Dalit literature is also a victim of the same tragedy. A ruling class has started emerging among the Dalits primarily due to the folly of giving society and culture less importance than politics. Slogans like “The 20th century will be century of the Ambedkar” are the outcome of this mindset. The sloganeers dream of a state in which the Manuvadi forces are on the wane. But the decline of Manuvadi forces is not the same as the decline of Manuvad or Brahmanism. That decline of Manuvadi forces but the persistence of Manuvad in new forms was not Ambedkar’s dream; and neither should it be the dream of any mature, intelligent and socially conscious person. Decline of Manuvad is impossible without the decline of caste. Phule and Ambedkar both realized this and therefore, in their own ways, opposed caste. Ambedkar makes this point again and again in Annihilation of Caste.
Dalit literature has definitely served to enhance the confidence levels of the people. Those who thought it prudent to hide their identity today flaunt their caste-identifier surnames like Valmiki and Jatav. This kind of confidence will aid in elimination of caste. I am again reminded of Paulo Freire who said that the oppressed want to assume the role of the oppressors. Everyone watches those who are at the top and hence there is instability at the top. Those who cannot reach the top hover around it. Premchand had said that literature is the lamp that shows politics its way. For this, it is essential that there should be as little a distance between the two as possible. Bahujan literature till try to inspire politics but it will keep away from politics.
One objective of literature is to bring about equality and harmony between different human identities. That is why it should always look towards the lower and ignored classes. Brahmanical literature has been mainly power-centric. It is another matter that the power centres propped up by it have been tilting towards politics on some occasions and towards religion on others. That is why the writings of brahmanical writers cannot be described as mainstream literature. An apt nomenclature would be the literature of dominance of the elite classes. We should readily admit that identity-based movements, whether of the Dalits or the OBCs, have been unable to storm the bastion of caste. One should remember that there are as many sub-castes in India as there are castes. There are gotras among Savarnas and they also discriminate against each other. Till some time ago, there were dozens of sub-castes among Brahmins and the so-called superior Brahmins not only did not break bread or did not have marital relations with the others but also did not sit with them. To say that casteism is as pervasive in India as it was earlier would be grossly erroneous. Casteism has weakened, and the credit for this must go to the democratic set-up and to the lower classes acquiring education and challenging the Dwijs.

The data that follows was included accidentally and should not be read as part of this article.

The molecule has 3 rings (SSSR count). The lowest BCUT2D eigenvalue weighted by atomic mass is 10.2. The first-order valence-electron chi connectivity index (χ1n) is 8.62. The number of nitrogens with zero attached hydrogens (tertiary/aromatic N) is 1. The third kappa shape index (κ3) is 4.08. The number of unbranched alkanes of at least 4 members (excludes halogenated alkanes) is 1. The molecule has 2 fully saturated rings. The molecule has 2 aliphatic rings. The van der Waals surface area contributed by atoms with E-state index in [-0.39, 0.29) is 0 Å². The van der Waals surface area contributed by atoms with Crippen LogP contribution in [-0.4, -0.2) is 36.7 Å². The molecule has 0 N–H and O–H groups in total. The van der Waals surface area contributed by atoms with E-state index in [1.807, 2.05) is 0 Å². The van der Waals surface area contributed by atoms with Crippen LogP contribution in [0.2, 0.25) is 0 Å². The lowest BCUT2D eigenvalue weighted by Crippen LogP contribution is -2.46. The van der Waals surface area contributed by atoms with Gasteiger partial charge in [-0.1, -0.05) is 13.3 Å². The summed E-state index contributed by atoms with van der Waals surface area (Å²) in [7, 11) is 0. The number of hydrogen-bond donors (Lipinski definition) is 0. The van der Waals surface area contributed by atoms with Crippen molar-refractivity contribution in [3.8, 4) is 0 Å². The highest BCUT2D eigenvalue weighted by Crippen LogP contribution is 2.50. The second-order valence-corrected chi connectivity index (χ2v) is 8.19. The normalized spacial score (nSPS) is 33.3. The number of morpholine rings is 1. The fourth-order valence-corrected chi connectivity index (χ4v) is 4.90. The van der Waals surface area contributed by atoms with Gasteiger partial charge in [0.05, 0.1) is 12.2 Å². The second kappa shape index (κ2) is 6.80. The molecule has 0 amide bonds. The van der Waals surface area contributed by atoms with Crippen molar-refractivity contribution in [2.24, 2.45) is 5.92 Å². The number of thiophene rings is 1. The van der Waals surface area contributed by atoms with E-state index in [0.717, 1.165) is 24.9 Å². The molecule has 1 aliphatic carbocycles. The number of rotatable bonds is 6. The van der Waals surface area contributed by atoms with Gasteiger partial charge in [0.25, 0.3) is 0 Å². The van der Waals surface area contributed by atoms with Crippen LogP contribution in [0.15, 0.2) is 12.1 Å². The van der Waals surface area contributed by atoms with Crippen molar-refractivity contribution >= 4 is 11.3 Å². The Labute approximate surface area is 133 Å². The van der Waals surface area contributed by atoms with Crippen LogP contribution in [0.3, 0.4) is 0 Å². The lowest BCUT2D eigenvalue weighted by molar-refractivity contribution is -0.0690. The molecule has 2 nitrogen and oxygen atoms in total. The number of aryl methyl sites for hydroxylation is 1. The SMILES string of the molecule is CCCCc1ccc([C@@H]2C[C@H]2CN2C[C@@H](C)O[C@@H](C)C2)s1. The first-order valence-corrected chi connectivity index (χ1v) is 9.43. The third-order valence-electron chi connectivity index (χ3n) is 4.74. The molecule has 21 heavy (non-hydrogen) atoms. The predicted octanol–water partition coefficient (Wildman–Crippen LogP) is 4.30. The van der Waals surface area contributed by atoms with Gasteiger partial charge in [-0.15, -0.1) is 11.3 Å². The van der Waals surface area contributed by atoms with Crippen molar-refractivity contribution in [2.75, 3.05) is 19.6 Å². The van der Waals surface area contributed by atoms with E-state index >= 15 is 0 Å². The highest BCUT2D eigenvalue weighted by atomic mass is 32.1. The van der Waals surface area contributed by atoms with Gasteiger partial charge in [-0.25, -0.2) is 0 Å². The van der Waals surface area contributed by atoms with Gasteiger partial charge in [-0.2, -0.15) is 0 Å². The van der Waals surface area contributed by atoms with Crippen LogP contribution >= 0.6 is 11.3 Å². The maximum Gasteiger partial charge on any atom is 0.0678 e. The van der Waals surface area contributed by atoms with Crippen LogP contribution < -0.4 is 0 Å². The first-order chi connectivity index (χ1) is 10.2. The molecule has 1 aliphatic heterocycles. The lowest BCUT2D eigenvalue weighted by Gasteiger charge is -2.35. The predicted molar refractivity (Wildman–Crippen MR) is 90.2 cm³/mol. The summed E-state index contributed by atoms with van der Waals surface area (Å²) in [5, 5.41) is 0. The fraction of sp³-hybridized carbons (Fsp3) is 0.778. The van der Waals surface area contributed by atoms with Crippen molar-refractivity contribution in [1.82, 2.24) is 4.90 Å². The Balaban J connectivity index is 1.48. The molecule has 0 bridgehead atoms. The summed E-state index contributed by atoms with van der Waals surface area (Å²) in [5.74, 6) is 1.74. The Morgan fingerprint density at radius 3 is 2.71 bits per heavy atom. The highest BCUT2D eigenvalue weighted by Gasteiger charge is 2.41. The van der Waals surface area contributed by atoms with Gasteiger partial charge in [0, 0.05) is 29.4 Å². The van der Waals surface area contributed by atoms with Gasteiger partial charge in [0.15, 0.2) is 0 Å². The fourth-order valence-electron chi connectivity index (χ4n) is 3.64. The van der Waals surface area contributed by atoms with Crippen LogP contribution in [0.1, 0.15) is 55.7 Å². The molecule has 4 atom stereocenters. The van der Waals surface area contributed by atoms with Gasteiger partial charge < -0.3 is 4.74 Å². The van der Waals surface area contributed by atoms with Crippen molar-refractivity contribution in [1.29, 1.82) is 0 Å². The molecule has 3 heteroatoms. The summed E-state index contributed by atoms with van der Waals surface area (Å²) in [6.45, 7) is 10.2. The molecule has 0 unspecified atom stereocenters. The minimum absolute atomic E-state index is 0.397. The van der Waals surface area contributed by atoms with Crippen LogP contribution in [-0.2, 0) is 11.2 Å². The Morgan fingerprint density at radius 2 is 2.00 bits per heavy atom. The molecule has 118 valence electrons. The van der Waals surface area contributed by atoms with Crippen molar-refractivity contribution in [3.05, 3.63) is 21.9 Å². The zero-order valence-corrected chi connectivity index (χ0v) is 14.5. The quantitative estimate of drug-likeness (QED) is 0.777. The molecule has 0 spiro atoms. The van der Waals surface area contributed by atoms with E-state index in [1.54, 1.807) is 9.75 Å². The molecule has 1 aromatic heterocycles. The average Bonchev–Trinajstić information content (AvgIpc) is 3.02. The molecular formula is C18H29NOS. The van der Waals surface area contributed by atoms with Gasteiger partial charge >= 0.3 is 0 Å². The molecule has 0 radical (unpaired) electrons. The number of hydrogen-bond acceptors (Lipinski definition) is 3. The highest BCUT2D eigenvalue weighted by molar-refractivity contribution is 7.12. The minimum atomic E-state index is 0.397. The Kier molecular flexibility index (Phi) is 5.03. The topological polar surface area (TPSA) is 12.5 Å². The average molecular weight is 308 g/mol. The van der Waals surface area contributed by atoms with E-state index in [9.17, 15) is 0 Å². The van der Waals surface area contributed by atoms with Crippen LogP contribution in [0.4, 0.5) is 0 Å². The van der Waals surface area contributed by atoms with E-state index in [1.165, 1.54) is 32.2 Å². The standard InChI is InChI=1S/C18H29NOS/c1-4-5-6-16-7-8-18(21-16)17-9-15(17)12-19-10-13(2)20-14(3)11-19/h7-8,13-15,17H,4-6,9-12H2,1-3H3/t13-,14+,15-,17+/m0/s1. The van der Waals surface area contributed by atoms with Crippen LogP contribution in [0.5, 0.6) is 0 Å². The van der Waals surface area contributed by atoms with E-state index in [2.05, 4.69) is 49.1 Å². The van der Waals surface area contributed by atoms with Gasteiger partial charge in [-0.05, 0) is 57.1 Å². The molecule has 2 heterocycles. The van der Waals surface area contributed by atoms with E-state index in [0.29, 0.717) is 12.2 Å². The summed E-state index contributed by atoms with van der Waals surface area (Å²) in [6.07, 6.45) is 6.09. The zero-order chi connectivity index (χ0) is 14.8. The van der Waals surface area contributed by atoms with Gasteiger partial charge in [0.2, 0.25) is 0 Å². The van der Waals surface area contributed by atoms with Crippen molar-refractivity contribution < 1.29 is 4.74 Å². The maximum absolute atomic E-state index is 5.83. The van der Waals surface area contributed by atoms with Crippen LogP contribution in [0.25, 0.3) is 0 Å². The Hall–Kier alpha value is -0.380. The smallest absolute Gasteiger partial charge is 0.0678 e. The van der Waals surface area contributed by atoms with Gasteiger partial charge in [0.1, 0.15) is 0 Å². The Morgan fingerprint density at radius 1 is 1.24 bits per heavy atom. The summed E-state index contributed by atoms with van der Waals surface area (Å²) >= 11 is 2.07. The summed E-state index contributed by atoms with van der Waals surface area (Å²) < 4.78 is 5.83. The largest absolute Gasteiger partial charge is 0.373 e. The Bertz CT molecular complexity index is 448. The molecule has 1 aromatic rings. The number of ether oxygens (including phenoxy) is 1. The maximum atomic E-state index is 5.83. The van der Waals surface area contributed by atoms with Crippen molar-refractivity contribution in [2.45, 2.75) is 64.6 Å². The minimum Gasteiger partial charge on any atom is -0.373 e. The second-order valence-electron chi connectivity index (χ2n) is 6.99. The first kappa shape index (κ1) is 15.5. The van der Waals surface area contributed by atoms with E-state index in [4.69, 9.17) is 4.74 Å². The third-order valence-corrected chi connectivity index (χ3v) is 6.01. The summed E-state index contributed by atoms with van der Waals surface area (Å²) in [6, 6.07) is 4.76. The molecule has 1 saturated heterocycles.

Title: Bahujan Sahitya Ki Prastavna
Editor: Pramod Ranjan and Ivan Kostka
Publisher: The Marginalised, Sanewadi, Wardha, Maharashtra – 442001, Phone: 9968527911
First edition: Rs 100